Prior Spotlights

Komal Paradkar Spotlight

Komal Paradkar Spotlight

A third-year student, Komal Paradkar chose The Ohio State University not only because it is close to her home in Mason, Ohio but also because of the university’s many opportunities, including the number of undergraduate degrees offered. Ohio State’s 200 plus majors contributed to Komal’s decision to attend: the university is one of only a handful of colleges in the country to offer an undergraduate major in Biomedical Science. Read more about Komal Paradkar.

Alessandra Bliss Spotlight

Alessandra Bliss Spotlight

A 1976 report, The Double Bind: The Price of Being a Minority Woman in Science, highlighted three challenges faced by underrepresented women in scientific disciplines: gender, race or ethnicity, and having a career in a STEM field. These same obstacles were familiar to Alessandra Bliss, a scholar in The Ohio State University’s Louis Stokes Alliances for Minority Participation (LSAMP) Program. Read more on Alessandra Bliss.

Starling Tolliver Spotlight

Starling Tolliver Spotlight

When she was in middle school, Starling Tolliver read a book that changed her perception of what she could become. The book, We Beat the Streets, tells the story of three friends from poor, single-parent homes in urban neighborhoods who made a pact to go to college and become doctors and dentists. The book resonated with Starling because she also had two best friends who wanted to become doctors. Read more about Starling Tolliver.

Kato Mitchell Spotlight

Kato Mitchell Spotlight

Watching his parents struggle as a child, Kato Mitchell knew that there wouldn’t be much of a chance for him to attend a university. All of that changed when Kato found a way to a college degree through the Office of Diversity and Inclusion’s Young Scholars Program (YSP) in his hometown of Cleveland, Ohio. Read more about Kato Mitchell.

Marissa Weatherly Spotlight

Marissa Weatherly Spotlight

Growing up, Marissa Weatherly was raised by a single mother who instilled in her at a young age the importance of paying forward and having a good education. Marissa’s childhood included volunteering at soup kitchens – even though her family often ate at them – and spending her free time at the library attending programs and reading countless books. Read more about Marissa Weatherly.

Mark Reese Spotlight

Mark Reese Spotlight

As a young child, airplanes fascinated Mark Reese. Family vacations left him more excited for the plane ride than the vacation itself, and his mom bought him books on aviation that he would read from cover to cover. When Mark was eight years old, a United Airlines captain took him up in a light aircraft for a quick flight around eastern Colorado. Read more about Mark Reese.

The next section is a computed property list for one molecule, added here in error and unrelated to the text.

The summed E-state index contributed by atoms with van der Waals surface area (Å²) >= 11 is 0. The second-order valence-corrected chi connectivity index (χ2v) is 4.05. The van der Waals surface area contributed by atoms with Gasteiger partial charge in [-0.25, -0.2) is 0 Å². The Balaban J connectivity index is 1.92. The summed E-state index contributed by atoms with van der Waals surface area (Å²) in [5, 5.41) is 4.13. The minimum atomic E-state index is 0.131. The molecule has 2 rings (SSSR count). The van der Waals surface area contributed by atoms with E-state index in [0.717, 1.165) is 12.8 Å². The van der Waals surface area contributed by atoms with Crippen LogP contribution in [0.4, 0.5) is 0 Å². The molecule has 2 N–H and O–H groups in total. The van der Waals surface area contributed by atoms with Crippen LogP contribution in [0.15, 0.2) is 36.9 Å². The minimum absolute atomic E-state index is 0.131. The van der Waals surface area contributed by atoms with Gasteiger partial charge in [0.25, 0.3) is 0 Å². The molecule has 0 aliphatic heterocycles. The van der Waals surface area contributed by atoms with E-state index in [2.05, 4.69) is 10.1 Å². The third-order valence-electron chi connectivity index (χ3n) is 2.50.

Chris Schwarz Spotlight

Chris Schwarz Spotlight

After graduating from the University of Washington in Seattle with majors in Political Science and American Indian Studies and minors in Diversity and Human Rights, Chris Schwarz continued on his academic journey, and his high school friends had a lot to do with his choosing law as a profession. Read more about Chris Schwarz.

Mara Smith Spotlight

Mara Smith Spotlight

After Mara Smith graduated from Unioto High School in Chillicothe, Ohio, she knew her next step would be attending The Ohio State University to study respiratory therapy. That journey, however, took a slightly different path when two weeks after she began college, Mara found out that she was pregnant. Read more about Mara Smith.

Nicolas Fernandez Spotlight

Nicolas Fernandez Spotlight

My family emigrated from Colombia to Miami, Florida in 2011. Halfway through my senior year of high school, the process of applying to college was more stressful than I thought, and not being completely fluent in English added to my stress; I wasn’t sure whether my SAT writing and grammar scores would help me get anywhere at the time. Regardless of my doubts I had a desire to succeed and salir para adelante. Read more about Nicolas Fernandez.

Zaire Sims Spotlight

Zaire Sims Spotlight

Several times during her years in high school in Cincinnati, Ohio, Zaire Sims and her family were homeless, leaving Zaire with no idea as to how she could afford college. Zaire’s dream of attending college came closer to reality when a science teacher her freshman year took notice of her good grades, effort, and willingness to learn. Read more about Zaire Sims.